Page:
* Euro steadies on PMI data after hitting 8-month low vs dlr
* More Russian sanctions may renew pressure on euro
* Drop in jobless claims buoys greenback versus yen
* NZ dollar tumbles after central bank sounds less hawkish
(Updates market action)
By Richard Leong
NEW YORK, July 24 The euro held above an
eight-month low versus the U.S. dollar on Thursday after the
release of stronger-than-expected German and French business
data, while the New Zealand dollar sank after that nation's
central bank hinted it may pause before raising rates further.
The greenback traded narrowly mixed against most major
currencies as it reached a one-week high against the yen
following data that showed weekly U.S. filings for first-time
jobless benefits fell to the lowest since early 2006.
Private reports showed business activity in Germany and
France strengthened in July and June, respectively, but the
risks to the euro zone economy from any tougher sanctions on
Russia limited gains in the common currency.
Any targeting of Russian banks by the European Union or any
other sanctions would likely weigh on a fragile recovery,
stoking bets of an even looser policy from the European Central
Bank. The ECB cut interest rates in June and has left the door
open to further monetary loosening, which would hurt the euro.
The latest euro zone business data are "a marginal positive,
but I don't think the ECB will change its view on a modest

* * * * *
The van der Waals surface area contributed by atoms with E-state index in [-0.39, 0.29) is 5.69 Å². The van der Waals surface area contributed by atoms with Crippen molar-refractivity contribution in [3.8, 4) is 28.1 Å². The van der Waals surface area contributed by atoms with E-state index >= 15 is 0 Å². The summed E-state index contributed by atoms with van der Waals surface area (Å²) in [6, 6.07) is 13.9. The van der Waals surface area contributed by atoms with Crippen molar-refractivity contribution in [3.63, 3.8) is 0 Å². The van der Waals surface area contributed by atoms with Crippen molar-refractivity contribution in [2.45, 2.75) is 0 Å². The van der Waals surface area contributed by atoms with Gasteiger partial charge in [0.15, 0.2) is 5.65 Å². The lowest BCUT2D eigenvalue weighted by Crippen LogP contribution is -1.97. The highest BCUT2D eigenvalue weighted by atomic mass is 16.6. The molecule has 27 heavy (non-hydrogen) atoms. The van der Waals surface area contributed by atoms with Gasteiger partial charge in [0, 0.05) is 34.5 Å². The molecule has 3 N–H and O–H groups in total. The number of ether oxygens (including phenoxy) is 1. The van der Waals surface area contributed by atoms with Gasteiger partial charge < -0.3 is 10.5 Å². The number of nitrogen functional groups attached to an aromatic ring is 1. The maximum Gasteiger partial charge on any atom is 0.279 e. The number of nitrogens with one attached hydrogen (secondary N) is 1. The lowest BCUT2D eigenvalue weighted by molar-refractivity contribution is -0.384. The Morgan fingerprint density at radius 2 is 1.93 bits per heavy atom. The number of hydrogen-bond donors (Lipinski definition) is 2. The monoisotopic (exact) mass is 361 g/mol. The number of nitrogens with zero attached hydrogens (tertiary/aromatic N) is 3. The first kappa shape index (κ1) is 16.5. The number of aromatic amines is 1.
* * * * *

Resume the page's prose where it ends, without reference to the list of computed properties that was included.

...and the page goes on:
recovery," said Brian Dangerfield, currency strategist at RBS
Securities in Stamford, Connecticut.
The euro fell to an eight-month low of $1.3438 in early
European trading on the EBS trading system before rebounding to
a session high of $1.34855 after the euro zone "flash"
composite survey was released, showing the index at a
three-month high in July. The single currency was last $1.3463,
little changed from Wednesday's U.S. close.
The euro gained 0.3 percent against the yen to 137.08 yen
and rebounded 0.4 percent against the pound to 79.28
pence after hitting a 23-month low on Wednesday.
The dollar climbed 0.3 percent versus the yen to 101.82 yen,
its strongest in about a week. Its gain was capped after a
report showed U.S. new home sales posted the biggest one-month
drop in nearly a year in June.
The biggest mover among developed country currencies was the
New Zealand dollar. It slumped to a six-week low after
the Reserve Bank of New Zealand (RBNZ) shifted to a wait-and-see
stance and Governor Graeme Wheeler warned against a strong
currency. Still the RBNZ raised its policy rate by 25 basis
points to 3.5 percent.
Some traders have questioned the need for more tightening in
the face of a strong currency, restrained inflation and falling
prices for dairy products, the country's biggest export earner.
The kiwi was on track to fall 1.45 percent for its biggest
one-day drop versus the greenback in more than a year. It last
traded at $0.8575, a level not seen since June 2012.
(Additional reporting by Anirban Nag in London, Shinichi
Saoshiro in Tokyo; Editing by Catherine Evans, Ruth Pitchford,
Bernadette Baum and Peter Galloway)